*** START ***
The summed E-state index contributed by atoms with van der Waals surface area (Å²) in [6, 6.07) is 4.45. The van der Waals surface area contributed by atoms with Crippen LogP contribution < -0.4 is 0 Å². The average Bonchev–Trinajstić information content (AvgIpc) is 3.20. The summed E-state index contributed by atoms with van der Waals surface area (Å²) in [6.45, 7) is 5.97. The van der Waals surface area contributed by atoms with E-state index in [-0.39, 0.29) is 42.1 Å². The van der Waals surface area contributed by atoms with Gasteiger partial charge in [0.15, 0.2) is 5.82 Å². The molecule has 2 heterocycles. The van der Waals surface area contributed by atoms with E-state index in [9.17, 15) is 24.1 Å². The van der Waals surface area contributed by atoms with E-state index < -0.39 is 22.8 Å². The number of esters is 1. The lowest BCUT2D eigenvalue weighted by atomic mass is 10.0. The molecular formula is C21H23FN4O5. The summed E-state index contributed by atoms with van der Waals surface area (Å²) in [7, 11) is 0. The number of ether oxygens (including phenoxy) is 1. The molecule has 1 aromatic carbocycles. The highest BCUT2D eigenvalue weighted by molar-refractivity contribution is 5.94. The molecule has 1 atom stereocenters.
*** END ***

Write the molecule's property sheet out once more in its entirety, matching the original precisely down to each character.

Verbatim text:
The summed E-state index contributed by atoms with van der Waals surface area (Å²) in [6, 6.07) is 4.45. The van der Waals surface area contributed by atoms with Crippen LogP contribution < -0.4 is 0 Å². The average Bonchev–Trinajstić information content (AvgIpc) is 3.20. The summed E-state index contributed by atoms with van der Waals surface area (Å²) in [6.45, 7) is 5.97. The van der Waals surface area contributed by atoms with E-state index in [-0.39, 0.29) is 42.1 Å². The van der Waals surface area contributed by atoms with Gasteiger partial charge in [0.15, 0.2) is 5.82 Å². The molecule has 2 heterocycles. The van der Waals surface area contributed by atoms with E-state index in [9.17, 15) is 24.1 Å². The van der Waals surface area contributed by atoms with E-state index < -0.39 is 22.8 Å². The number of esters is 1. The lowest BCUT2D eigenvalue weighted by atomic mass is 10.0. The molecular formula is C21H23FN4O5. The summed E-state index contributed by atoms with van der Waals surface area (Å²) in [7, 11) is 0. The number of ether oxygens (including phenoxy) is 1. The molecule has 1 aromatic carbocycles. The highest BCUT2D eigenvalue weighted by molar-refractivity contribution is 5.94. The molecule has 1 atom stereocenters.